The children’s charity Lifelites has donated brand-new life-changing technology worth thousands of pounds for children with life-shortening conditions using the services of Chestnut Tree House children’s hospice.
All of the children cared for at Chestnut Tree House have life-shortening conditions, made all the more difficult by the COVID-19 pandemic. The specialist technology, which Lifelites donated in January this year, can give them the opportunity to do things they and their parents never thought possible. The equipment enables them to play, to be creative, to control something for themselves and communicate, for as long as possible. Lifelites-donated technology enables children using Chestnut Tree House children’s hospice services to escape the confines of their conditions, connect with their loved ones and communicate their wishes and fears, which is proving especially vital during this unsettling time.
The technology, along with training and technical support services which Lifelites provides for free, costs around £50,000 over four years. After four years, Lifelites aims to return to replace the equipment with the latest, up-to-date technology that is bespoke and most suitable for the children at Chestnut Tree House.
One of the pieces of equipment donated by Lifelites was the POD, a mobile and sensory pop-up tent that offers room for every child, no matter their needs. It comes in a rucksack so hospice staff can easily bring it to children’s own homes for hospice at home visits. The sensory tent enables children with life-shortening conditions to escape their often stressful lives and into their own world. They can be surrounded by sea animals, that swim around them while they listen to built-in calming music.
As part of the package of assistive technology, Lifelites donated inclusive gaming equipment such as the Xbox with an adaptive controller and switches that enables children to play and control something for themselves. It also gives the children’s parents, brothers and sisters the chance to join in and play together as a family. The virtual reality set gives children the opportunity to do things they’ve never thought possible, like walking along a virtual beach or sitting around a virtual camp fire.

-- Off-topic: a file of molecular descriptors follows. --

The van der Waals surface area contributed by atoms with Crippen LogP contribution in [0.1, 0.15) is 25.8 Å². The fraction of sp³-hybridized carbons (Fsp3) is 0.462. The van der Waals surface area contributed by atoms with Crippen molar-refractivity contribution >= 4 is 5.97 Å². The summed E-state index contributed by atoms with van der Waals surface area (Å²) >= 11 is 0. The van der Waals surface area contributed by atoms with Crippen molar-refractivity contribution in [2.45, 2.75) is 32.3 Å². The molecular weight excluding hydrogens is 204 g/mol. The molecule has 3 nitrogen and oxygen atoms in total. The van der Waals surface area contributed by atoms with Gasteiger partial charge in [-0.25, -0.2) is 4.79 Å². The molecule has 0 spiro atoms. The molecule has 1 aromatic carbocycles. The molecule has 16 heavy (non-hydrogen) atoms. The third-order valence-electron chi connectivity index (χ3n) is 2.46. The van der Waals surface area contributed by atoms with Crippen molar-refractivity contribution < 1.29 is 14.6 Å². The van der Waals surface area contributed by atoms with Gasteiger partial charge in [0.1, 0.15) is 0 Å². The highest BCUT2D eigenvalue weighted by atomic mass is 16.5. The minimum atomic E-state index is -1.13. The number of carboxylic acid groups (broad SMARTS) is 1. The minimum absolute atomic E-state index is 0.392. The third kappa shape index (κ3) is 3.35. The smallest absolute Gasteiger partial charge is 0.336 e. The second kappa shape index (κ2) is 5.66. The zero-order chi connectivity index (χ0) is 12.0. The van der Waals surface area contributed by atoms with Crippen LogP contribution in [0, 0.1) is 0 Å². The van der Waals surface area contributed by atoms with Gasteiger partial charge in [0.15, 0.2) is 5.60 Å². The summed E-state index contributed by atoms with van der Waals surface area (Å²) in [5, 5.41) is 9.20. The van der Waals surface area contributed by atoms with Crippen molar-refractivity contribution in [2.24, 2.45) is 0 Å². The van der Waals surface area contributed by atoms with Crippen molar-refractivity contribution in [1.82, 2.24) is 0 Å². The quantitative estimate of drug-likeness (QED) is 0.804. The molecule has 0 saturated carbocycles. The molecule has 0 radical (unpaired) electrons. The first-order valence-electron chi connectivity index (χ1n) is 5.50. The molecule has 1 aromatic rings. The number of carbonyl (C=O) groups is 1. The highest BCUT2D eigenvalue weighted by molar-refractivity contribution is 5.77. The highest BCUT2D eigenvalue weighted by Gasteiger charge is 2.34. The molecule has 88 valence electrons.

Simone Enefer-Doy, Chief Executive of Lifelites says, “We’re delighted to be able to donate a brand-new package of assistive technology for the children at Chestnut Tree House. The huge range of bespoke equipment that Lifelites has donated is specially adapted so that it can be used by any child, regardless of their ability. Every second counts for these children and their families. This magical technology will give them the opportunities to make the most of every minute.
“We couldn’t have provided this package if it wasn’t for the generosity of our supporters, so for this we are incredibly grateful.”
Cathy Stone, CEO at Chestnut Tree House, says, “On behalf of everyone at Chestnut Tree House, I’d like to say a huge thank you to Lifelites for their generous donation. We feel extremely lucky to have had the support of Lifelites for many years now. The entertainment, educational and assistive technology packages that they donate to Chestnut Tree House make such a big difference to children with life-shortening conditions and their families.”
“Often, the short-break care that we offer at the House is the only time that parents can be parents, instead of carers. It currently costs over £4.6 million each year to provide all the care services offered by Chestnut Tree House. Families are never charged for their care and only a small percentage is funded by the government. So, donations like this make a big difference to hospice care. Thank you.”
Lifelites has donated equipment to every children’s hospice in the British Isles over the last 20 years, and continues to provide new technology and ongoing support to ensure that children in hospices have a chance to escape the confines of their conditions.
Lifelites were only able to donate this package of technology due to the generosity of supporters, who included the Provincial Grand Lodge of Sussex Freemasons, Isabel Blackman Foundation, John Coates Charitable Trust, Lawson Trust CIO, and the Miss Pannett Charitable Trust.